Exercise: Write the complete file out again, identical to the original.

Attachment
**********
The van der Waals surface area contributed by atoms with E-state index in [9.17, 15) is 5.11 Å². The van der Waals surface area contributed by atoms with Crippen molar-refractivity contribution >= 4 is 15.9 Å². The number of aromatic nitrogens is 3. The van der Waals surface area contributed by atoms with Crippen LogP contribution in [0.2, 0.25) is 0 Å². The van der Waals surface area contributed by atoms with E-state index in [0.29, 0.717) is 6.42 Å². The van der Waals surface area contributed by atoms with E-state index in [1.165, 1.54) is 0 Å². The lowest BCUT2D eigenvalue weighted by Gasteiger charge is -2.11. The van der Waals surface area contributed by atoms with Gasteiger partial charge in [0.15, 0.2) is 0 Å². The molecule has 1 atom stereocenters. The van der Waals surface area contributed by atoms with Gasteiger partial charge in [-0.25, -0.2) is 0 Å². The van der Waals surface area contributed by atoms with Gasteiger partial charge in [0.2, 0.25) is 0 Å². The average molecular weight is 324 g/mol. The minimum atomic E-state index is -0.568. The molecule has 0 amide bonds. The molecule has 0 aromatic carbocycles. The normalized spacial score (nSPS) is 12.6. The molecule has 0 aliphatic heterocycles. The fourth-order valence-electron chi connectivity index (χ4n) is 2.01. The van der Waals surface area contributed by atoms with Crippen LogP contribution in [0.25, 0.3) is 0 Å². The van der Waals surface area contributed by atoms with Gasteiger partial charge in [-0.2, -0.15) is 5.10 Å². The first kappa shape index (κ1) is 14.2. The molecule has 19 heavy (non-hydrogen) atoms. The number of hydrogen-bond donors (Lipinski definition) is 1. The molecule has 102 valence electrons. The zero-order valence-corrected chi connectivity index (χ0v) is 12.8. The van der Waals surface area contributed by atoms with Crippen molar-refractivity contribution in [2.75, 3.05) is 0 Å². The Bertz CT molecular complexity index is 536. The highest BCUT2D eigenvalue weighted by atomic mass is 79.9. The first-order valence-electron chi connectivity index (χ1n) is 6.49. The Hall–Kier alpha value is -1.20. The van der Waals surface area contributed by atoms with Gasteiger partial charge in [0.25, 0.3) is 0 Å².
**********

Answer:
The van der Waals surface area contributed by atoms with E-state index in [9.17, 15) is 5.11 Å². The van der Waals surface area contributed by atoms with Crippen molar-refractivity contribution >= 4 is 15.9 Å². The number of aromatic nitrogens is 3. The van der Waals surface area contributed by atoms with Crippen LogP contribution in [0.2, 0.25) is 0 Å². The van der Waals surface area contributed by atoms with E-state index in [0.29, 0.717) is 6.42 Å². The van der Waals surface area contributed by atoms with E-state index in [1.165, 1.54) is 0 Å². The lowest BCUT2D eigenvalue weighted by Gasteiger charge is -2.11. The van der Waals surface area contributed by atoms with Gasteiger partial charge in [0.15, 0.2) is 0 Å². The molecule has 1 atom stereocenters. The van der Waals surface area contributed by atoms with Gasteiger partial charge in [-0.25, -0.2) is 0 Å². The van der Waals surface area contributed by atoms with Gasteiger partial charge in [0.2, 0.25) is 0 Å². The average molecular weight is 324 g/mol. The minimum atomic E-state index is -0.568. The molecule has 0 amide bonds. The molecule has 0 aromatic carbocycles. The normalized spacial score (nSPS) is 12.6. The molecule has 0 aliphatic heterocycles. The fourth-order valence-electron chi connectivity index (χ4n) is 2.01. The van der Waals surface area contributed by atoms with Crippen LogP contribution in [0.25, 0.3) is 0 Å². The van der Waals surface area contributed by atoms with Gasteiger partial charge in [-0.2, -0.15) is 5.10 Å². The first kappa shape index (κ1) is 14.2. The molecule has 19 heavy (non-hydrogen) atoms. The number of hydrogen-bond donors (Lipinski definition) is 1. The molecule has 102 valence electrons. The zero-order valence-corrected chi connectivity index (χ0v) is 12.8. The van der Waals surface area contributed by atoms with Crippen molar-refractivity contribution in [2.75, 3.05) is 0 Å². The Bertz CT molecular complexity index is 536. The highest BCUT2D eigenvalue weighted by atomic mass is 79.9. The first-order valence-electron chi connectivity index (χ1n) is 6.49. The Hall–Kier alpha value is -1.20. The van der Waals surface area contributed by atoms with Gasteiger partial charge in [0.25, 0.3) is 0 Å².